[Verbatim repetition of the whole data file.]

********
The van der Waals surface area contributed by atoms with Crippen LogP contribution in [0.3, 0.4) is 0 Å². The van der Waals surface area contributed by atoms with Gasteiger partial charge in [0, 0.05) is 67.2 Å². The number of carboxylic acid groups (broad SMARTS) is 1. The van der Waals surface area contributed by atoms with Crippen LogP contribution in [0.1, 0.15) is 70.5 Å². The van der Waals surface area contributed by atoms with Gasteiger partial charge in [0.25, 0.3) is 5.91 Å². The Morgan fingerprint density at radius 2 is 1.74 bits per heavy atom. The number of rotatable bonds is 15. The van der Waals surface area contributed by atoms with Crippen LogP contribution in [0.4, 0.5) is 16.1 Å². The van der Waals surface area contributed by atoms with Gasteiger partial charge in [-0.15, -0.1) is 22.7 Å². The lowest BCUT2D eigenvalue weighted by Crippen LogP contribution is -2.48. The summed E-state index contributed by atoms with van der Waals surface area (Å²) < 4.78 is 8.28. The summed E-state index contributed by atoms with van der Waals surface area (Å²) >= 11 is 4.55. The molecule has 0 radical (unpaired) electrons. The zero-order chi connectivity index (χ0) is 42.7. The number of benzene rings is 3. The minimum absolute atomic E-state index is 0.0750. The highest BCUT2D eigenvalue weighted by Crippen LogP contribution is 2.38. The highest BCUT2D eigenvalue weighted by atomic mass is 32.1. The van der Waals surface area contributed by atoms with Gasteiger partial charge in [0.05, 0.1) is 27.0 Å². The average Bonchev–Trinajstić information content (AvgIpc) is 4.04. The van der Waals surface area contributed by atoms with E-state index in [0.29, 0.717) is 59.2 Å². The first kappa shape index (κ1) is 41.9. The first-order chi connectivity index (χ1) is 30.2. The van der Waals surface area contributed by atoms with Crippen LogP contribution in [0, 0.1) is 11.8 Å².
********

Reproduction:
The van der Waals surface area contributed by atoms with Crippen LogP contribution in [0.3, 0.4) is 0 Å². The van der Waals surface area contributed by atoms with Gasteiger partial charge in [0, 0.05) is 67.2 Å². The number of carboxylic acid groups (broad SMARTS) is 1. The van der Waals surface area contributed by atoms with Crippen LogP contribution in [0.1, 0.15) is 70.5 Å². The van der Waals surface area contributed by atoms with Gasteiger partial charge in [0.25, 0.3) is 5.91 Å². The Morgan fingerprint density at radius 2 is 1.74 bits per heavy atom. The number of rotatable bonds is 15. The van der Waals surface area contributed by atoms with Crippen LogP contribution in [0.4, 0.5) is 16.1 Å². The van der Waals surface area contributed by atoms with Gasteiger partial charge in [-0.15, -0.1) is 22.7 Å². The lowest BCUT2D eigenvalue weighted by Crippen LogP contribution is -2.48. The summed E-state index contributed by atoms with van der Waals surface area (Å²) < 4.78 is 8.28. The summed E-state index contributed by atoms with van der Waals surface area (Å²) >= 11 is 4.55. The molecule has 0 radical (unpaired) electrons. The zero-order chi connectivity index (χ0) is 42.7. The number of benzene rings is 3. The minimum absolute atomic E-state index is 0.0750. The highest BCUT2D eigenvalue weighted by Crippen LogP contribution is 2.38. The highest BCUT2D eigenvalue weighted by atomic mass is 32.1. The van der Waals surface area contributed by atoms with Gasteiger partial charge in [0.05, 0.1) is 27.0 Å². The average Bonchev–Trinajstić information content (AvgIpc) is 4.04. The van der Waals surface area contributed by atoms with E-state index in [0.29, 0.717) is 59.2 Å². The first kappa shape index (κ1) is 41.9. The first-order chi connectivity index (χ1) is 30.2. The van der Waals surface area contributed by atoms with Crippen LogP contribution in [0, 0.1) is 11.8 Å².